PURPOSE: Experiments were undertaken to use a new technique for direct on-line measurement of blood flow in the long posterior ciliary artery (LPCA) in cats and to evaluate possible physiological mechanisms controlling blood flow in the vascular beds perfused by this artery. METHODS: Blood flow in the temporal LPCA was measured on a continuous basis using ultrasonic flowmetry in anesthetized cats. Effects of acute sectioning of the sympathetic nerve and changes in LPCA and cerebral blood flows in response to altered levels of inspired CO2 and O2 were tested in some animals. In others, the presence of vascular autoregulatory mechanisms in response to stepwise elevations of intraocular pressure was studied. RESULTS: Blood flow in the temporal LPCA averaged 0.58+/-0.03 ml/min in 45 cats anesthetized with pentobarbital. Basal LPCA blood flow was not altered by acute sectioning of the sympathetic nerve or by changes in low levels of inspired CO2 and O2, although 10% CO2 caused a modest increase. Stepwise elevations of intraocular pressure resulted in comparable stepwise decreases of LPCA blood flow, with perfusion pressure declining in a linear manner throughout the perfusion-pressure range. CONCLUSIONS: Ultrasonic flowmetry seems to be a useful tool for continuous on-line measurement of LPCA blood flow in the cat eye. Blood flow to vascular beds perfused by this artery does not seem to be under sympathetic neural control and is refractory to modest alterations of blood gas levels of CO2 and O2. Blood vessels perfused by the LPCA show no clear autoregulatory mechanisms.  (+info)

(4/1413) Perfusion of the human finger during cold-induced vasodilatation.

We have investigated the effect of severe local cooling on the vasomotor activity of the arteriovenous anastomoses (AVAs) and other finger vessels. The right third finger was subjected to local cooling (3 degrees C) for 30-45 min in 21 healthy, thermoneutral subjects. Blood velocity in the third finger arteries of both hands was simultaneously recorded using ultrasound Doppler, and skin temperature and laser-Doppler flux from the pulp of the cooled finger were also recorded. The results demonstrate that the initial cold-induced vasoconstriction during severe local cooling involves constriction of the AVAs as well as the two main arteries supplying this finger. During cold-induced vasodilatation (CIVD), the maximum velocity values were not significantly different from those before cooling. Furthermore, the velocity fluctuations in the cooled finger were in most subjects found to be synchronous with the velocity fluctuations in the control finger. This indicates that the large blood flow to the finger and the high skin temperature during CIVD are caused by relaxation of the smooth muscle cells of the AVAs.  (+info)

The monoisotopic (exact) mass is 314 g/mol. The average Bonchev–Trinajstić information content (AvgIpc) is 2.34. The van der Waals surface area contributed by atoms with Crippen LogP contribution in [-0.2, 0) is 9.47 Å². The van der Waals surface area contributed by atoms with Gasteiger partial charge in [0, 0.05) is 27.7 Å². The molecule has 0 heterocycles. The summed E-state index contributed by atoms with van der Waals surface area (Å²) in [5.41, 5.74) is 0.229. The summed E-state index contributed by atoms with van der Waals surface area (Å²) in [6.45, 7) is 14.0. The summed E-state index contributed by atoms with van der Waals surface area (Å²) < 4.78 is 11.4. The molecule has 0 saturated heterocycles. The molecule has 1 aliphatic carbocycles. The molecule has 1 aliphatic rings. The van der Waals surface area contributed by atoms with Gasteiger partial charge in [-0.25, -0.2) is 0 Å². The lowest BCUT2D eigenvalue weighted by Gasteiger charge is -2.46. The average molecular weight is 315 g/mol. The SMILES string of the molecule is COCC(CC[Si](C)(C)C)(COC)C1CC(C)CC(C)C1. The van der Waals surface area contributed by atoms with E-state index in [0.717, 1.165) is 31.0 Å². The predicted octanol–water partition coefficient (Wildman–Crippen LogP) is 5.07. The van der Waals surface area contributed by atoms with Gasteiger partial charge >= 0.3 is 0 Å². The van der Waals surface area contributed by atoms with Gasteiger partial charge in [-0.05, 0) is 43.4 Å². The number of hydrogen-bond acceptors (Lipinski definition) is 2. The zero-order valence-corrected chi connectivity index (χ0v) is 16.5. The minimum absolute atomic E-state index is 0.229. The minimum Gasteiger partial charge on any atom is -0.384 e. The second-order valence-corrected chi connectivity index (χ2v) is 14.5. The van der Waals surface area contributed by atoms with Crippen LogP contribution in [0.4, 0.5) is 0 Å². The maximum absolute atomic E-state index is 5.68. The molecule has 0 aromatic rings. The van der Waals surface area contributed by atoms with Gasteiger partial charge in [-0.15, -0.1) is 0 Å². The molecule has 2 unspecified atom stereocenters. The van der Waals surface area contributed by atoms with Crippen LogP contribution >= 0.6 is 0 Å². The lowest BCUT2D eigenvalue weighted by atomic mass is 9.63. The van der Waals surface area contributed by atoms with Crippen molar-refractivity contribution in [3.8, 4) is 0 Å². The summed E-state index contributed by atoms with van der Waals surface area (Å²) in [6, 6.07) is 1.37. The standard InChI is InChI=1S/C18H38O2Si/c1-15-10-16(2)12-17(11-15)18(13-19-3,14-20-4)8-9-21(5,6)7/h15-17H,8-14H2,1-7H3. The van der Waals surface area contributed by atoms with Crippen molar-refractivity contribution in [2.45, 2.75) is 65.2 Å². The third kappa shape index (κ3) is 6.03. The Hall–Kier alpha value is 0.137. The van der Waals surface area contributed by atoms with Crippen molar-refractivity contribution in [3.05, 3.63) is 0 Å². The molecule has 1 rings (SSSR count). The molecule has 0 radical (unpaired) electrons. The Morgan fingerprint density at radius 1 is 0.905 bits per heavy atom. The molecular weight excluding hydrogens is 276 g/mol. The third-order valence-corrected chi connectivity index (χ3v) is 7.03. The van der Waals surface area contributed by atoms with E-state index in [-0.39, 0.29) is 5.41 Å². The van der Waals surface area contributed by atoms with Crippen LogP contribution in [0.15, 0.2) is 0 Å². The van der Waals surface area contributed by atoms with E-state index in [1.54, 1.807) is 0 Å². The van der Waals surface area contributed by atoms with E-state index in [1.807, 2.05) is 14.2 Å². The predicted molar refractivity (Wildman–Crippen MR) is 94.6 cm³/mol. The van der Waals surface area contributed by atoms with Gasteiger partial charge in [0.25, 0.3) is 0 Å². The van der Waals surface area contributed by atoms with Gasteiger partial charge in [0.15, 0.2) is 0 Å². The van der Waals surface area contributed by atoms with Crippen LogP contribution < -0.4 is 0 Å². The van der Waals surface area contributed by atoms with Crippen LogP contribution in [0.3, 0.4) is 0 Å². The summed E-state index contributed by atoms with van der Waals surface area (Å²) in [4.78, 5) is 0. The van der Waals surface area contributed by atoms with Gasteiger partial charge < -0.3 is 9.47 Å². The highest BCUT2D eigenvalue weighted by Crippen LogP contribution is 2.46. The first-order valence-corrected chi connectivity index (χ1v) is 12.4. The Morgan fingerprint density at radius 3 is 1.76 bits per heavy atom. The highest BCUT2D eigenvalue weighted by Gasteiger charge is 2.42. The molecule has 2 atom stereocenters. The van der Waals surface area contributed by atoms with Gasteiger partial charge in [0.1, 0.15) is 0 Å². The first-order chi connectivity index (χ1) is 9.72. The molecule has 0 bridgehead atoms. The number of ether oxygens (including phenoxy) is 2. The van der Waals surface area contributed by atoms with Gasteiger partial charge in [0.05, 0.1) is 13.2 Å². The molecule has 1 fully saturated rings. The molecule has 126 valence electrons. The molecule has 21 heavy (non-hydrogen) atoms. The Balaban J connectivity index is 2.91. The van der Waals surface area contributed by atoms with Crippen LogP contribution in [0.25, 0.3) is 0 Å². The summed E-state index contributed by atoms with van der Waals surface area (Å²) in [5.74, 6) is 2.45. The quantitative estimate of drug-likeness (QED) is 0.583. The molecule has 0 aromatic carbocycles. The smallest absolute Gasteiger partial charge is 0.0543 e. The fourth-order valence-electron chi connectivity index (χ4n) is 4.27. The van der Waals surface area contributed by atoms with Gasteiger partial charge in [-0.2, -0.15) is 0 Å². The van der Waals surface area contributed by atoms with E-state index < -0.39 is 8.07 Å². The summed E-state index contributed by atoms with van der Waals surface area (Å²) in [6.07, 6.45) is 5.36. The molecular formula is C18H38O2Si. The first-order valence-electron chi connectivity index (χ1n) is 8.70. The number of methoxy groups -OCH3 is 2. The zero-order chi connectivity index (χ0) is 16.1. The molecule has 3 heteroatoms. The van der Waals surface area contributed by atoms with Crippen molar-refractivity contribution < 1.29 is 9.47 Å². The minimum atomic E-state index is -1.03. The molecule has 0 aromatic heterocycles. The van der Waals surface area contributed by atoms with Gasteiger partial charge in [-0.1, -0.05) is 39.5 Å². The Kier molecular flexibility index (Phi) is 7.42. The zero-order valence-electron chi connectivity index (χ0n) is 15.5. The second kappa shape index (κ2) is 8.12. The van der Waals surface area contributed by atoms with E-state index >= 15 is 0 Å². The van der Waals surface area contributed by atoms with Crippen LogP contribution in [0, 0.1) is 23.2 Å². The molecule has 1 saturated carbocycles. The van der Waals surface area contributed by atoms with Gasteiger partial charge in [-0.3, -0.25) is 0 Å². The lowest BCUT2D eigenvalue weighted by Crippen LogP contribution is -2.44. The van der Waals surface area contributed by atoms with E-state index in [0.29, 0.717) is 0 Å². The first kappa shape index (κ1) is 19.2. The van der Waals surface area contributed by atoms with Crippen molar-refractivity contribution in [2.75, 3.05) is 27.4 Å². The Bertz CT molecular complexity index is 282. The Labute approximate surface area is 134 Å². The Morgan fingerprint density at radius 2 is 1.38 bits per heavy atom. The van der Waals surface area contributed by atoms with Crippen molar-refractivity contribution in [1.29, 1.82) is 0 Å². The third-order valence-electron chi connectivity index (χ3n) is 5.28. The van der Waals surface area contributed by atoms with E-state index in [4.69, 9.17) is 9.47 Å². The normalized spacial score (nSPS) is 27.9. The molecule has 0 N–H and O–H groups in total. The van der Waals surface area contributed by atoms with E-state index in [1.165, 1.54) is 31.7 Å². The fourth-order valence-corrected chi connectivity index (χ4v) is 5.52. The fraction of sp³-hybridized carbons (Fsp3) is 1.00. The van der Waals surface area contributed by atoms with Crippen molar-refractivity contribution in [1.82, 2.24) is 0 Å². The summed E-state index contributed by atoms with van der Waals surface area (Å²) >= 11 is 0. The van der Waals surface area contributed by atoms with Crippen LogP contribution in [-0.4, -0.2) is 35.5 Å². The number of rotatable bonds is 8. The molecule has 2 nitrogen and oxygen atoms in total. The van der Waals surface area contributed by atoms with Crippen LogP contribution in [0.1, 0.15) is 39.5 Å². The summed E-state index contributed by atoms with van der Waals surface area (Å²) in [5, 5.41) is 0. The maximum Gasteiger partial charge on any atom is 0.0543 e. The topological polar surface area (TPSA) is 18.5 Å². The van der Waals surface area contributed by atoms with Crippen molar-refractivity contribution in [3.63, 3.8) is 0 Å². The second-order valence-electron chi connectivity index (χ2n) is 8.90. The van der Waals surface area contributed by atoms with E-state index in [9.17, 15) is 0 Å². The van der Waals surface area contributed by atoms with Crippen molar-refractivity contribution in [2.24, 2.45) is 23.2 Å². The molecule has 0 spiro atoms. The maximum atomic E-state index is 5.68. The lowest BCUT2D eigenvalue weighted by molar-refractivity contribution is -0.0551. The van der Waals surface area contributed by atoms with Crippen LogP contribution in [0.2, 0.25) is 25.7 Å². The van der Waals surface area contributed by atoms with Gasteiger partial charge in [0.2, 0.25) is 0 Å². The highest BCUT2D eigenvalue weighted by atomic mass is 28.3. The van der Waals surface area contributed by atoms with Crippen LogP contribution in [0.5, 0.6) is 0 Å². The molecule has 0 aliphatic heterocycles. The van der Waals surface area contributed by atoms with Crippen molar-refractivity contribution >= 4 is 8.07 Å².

(5/1413) Analysis of optical signals evoked by peripheral nerve stimulation in rat somatosensory cortex: dynamic changes in hemoglobin concentration and oxygenation.

The origins of reflected light changes associated with neuronal activity (optical signals) were investigated in rat somatosensory cortex with optical imaging, microspectrophotometry, and laser-Doppler flowmetry, and dynamic changes in local hemoglobin concentration and oxygenation were focused on. Functional activation was carried out by 2-second, 5-Hz electrical stimulation of the hind limb under chloralose anesthesia. These measurements were performed at the contralateral parietal cortex through a thinned skull. Regional cortical blood flow (rCBF) started to rise 1.5 seconds after the stimulus onset, peaked at 3.5 seconds (26.7% +/- 9.7% increase over baseline), and returned to near baseline by 10 seconds. Optical signal responses at 577, 586, and 805 nm showed a monophasic increase in absorbance coincident with the increase in rCBF; however, the signal responses at 605 and 760 nm were biphasic (an early increase and late decrease in absorbance) and microanatomically heterogeneous. The spectral changes of absorbance indicated that the concentrations of both total hemoglobin and oxyhemoglobin increased together with rCBF; deoxyhemoglobin, increased slightly but distinctly (P = 0.016 at 1.0 seconds, P = 0.00038 at 1.5 seconds) just before rCBF increases, then decreased. The authors conclude that activity-related optical signals are greatly associated with a moment-to-moment adjustment of rCBF and metabolism to neuronal activity.  (+info)

(6/1413) Role of nitric oxide in the regulation of microvascular perfusion in human skin in vivo.